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Corrected World Cup table: where would Verstappen be without mistakes?

Corrected WM table
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M ax Verstappen is one of the great attractions of the Formula 1. Thanks to him, the Motodrom at the Hockenheim Grand Prix will largely be illuminated in orange. Thanks to him the race at Spa-Francorchamps will be sold out again. And thanks to him, there is always a lot of spectacle in the premier class. For the youngster, who snapped one age record after the other, it practically only went up in the first three years.

But after only 6 races in the 2018 season there is a lot more of the great Verstappen hype left. The Dutchman made one mistake after another. Small slip-ups alternated with serious collisions. The world title is a long way off. There has recently been heavy criticism from experts and former pilots. Too aggressive, too impatient, not mature enough - even your own team demanded a new attitude from its driver.

But how serious were the six mistakes in the first six races? We wanted to know exactly where Verstappen would be in the drivers' standings if he had taken a little less risk in some situations. To do this, we once again analyzed the race history of the first races of the year and simply calculated out the mistakes made by the Red Bull driver.

GP Australia:

The analysis is relatively low for the season opener in Melbourne just off. Verstappen had damaged the underbody while driving over the curbs too wildly and made a spin on lap 9. Romain Grosjean, Daniel Ricciardo and Nico Hülkenberg slipped through. Because Grosjean later failed and Hülkenberg was overtaken by an undercut, Verstappen only lost one position at first glance.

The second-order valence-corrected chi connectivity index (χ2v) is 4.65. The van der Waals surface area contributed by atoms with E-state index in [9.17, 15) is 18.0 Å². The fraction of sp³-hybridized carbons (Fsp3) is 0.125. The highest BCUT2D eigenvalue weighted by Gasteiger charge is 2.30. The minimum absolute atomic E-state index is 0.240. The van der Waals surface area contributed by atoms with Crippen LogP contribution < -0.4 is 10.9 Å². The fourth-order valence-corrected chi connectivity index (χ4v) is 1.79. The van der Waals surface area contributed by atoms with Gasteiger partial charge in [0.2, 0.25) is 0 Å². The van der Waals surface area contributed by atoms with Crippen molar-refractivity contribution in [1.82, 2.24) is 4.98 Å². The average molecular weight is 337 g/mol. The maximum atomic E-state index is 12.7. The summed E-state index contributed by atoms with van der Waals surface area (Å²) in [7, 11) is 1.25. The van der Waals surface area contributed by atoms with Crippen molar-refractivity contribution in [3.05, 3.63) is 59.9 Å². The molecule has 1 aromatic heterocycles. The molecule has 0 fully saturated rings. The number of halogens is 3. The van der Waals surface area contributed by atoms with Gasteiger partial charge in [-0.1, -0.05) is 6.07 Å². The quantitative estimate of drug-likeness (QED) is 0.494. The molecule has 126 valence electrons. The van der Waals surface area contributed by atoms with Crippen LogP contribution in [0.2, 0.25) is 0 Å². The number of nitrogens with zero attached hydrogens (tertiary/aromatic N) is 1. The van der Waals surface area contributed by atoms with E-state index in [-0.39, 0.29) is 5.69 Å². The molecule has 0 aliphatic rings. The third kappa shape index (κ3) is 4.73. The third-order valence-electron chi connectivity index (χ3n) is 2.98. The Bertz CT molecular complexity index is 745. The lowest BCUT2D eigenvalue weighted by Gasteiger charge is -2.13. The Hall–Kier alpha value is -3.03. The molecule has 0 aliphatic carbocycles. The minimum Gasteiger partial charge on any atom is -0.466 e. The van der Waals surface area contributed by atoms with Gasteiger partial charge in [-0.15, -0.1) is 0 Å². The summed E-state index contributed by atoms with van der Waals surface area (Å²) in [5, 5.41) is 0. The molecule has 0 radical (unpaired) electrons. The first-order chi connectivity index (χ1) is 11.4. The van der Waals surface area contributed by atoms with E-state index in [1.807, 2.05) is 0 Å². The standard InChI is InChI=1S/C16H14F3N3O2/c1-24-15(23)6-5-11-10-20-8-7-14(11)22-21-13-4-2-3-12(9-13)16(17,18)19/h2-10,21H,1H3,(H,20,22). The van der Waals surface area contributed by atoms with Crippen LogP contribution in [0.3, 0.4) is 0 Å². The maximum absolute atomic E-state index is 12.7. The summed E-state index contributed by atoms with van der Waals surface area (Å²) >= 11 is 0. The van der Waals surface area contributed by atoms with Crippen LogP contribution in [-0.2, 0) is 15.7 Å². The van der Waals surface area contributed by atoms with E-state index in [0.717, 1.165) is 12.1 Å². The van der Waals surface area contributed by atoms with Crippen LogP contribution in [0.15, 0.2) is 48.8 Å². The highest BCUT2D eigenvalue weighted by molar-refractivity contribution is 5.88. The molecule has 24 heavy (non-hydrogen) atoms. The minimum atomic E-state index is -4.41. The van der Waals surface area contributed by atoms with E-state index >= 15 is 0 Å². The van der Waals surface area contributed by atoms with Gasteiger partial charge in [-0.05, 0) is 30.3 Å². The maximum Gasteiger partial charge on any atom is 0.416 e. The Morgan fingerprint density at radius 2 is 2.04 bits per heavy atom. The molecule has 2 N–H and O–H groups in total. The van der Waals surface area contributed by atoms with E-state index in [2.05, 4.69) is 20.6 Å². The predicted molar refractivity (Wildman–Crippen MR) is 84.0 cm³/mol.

However, because of the loss of time on the spin and the battered car, Fernando Alonso also got the chance to get through to make a stop in the virtual safety car phase, which would otherwise not have been possible for the Spaniard. Or to put it another way: before his turn, Verstappen was still ahead of his teammate Ricciardo, who finished fourth in the end. So that would have been the place Verstappen would have taken without the mistake. So 4 points were lost.

GP Bahrain:

In Bahrain the 'what-if-question' is no longer that easy to answer. In qualifying, Verstappen fired his car into the tire wall at Turn 2. After a while, the RedBull officials admitted that it was a driving error. From starting position 16, the youngster made up 5 places in the first lap. But in the duel with Lewis Hamilton there was a serious collision. Verstappen dragged himself into the pits with a punctured tire, but had to give up only a short time later with a defect in the differential.